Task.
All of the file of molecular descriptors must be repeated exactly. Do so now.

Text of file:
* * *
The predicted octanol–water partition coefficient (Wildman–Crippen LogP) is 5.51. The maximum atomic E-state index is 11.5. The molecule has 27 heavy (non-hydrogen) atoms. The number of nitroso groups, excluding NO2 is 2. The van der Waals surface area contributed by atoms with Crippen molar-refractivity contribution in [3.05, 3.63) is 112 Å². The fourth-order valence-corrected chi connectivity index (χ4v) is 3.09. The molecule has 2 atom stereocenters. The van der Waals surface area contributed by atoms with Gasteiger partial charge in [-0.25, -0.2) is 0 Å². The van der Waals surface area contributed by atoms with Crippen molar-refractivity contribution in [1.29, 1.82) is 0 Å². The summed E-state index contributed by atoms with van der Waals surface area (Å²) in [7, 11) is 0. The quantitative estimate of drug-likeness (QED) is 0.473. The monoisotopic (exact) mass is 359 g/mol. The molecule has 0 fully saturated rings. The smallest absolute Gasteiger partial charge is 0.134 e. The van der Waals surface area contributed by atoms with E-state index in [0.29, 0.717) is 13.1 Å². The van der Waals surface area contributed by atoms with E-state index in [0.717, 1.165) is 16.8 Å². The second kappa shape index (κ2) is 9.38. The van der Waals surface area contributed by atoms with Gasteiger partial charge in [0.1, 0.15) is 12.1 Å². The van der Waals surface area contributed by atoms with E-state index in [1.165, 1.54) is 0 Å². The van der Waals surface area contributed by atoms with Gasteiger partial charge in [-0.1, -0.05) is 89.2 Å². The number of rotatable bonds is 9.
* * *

The predicted octanol–water partition coefficient (Wildman–Crippen LogP) is 5.51. The maximum atomic E-state index is 11.5. The molecule has 27 heavy (non-hydrogen) atoms. The number of nitroso groups, excluding NO2 is 2. The van der Waals surface area contributed by atoms with Crippen molar-refractivity contribution in [3.05, 3.63) is 112 Å². The fourth-order valence-corrected chi connectivity index (χ4v) is 3.09. The molecule has 2 atom stereocenters. The van der Waals surface area contributed by atoms with Gasteiger partial charge in [-0.25, -0.2) is 0 Å². The van der Waals surface area contributed by atoms with Crippen molar-refractivity contribution in [1.29, 1.82) is 0 Å². The summed E-state index contributed by atoms with van der Waals surface area (Å²) in [7, 11) is 0. The quantitative estimate of drug-likeness (QED) is 0.473. The monoisotopic (exact) mass is 359 g/mol. The molecule has 0 fully saturated rings. The smallest absolute Gasteiger partial charge is 0.134 e. The van der Waals surface area contributed by atoms with E-state index in [0.29, 0.717) is 13.1 Å². The van der Waals surface area contributed by atoms with E-state index in [0.717, 1.165) is 16.8 Å². The second kappa shape index (κ2) is 9.38. The van der Waals surface area contributed by atoms with Gasteiger partial charge in [0.1, 0.15) is 12.1 Å². The van der Waals surface area contributed by atoms with E-state index in [1.165, 1.54) is 0 Å². The van der Waals surface area contributed by atoms with Gasteiger partial charge in [-0.1, -0.05) is 89.2 Å². The number of rotatable bonds is 9.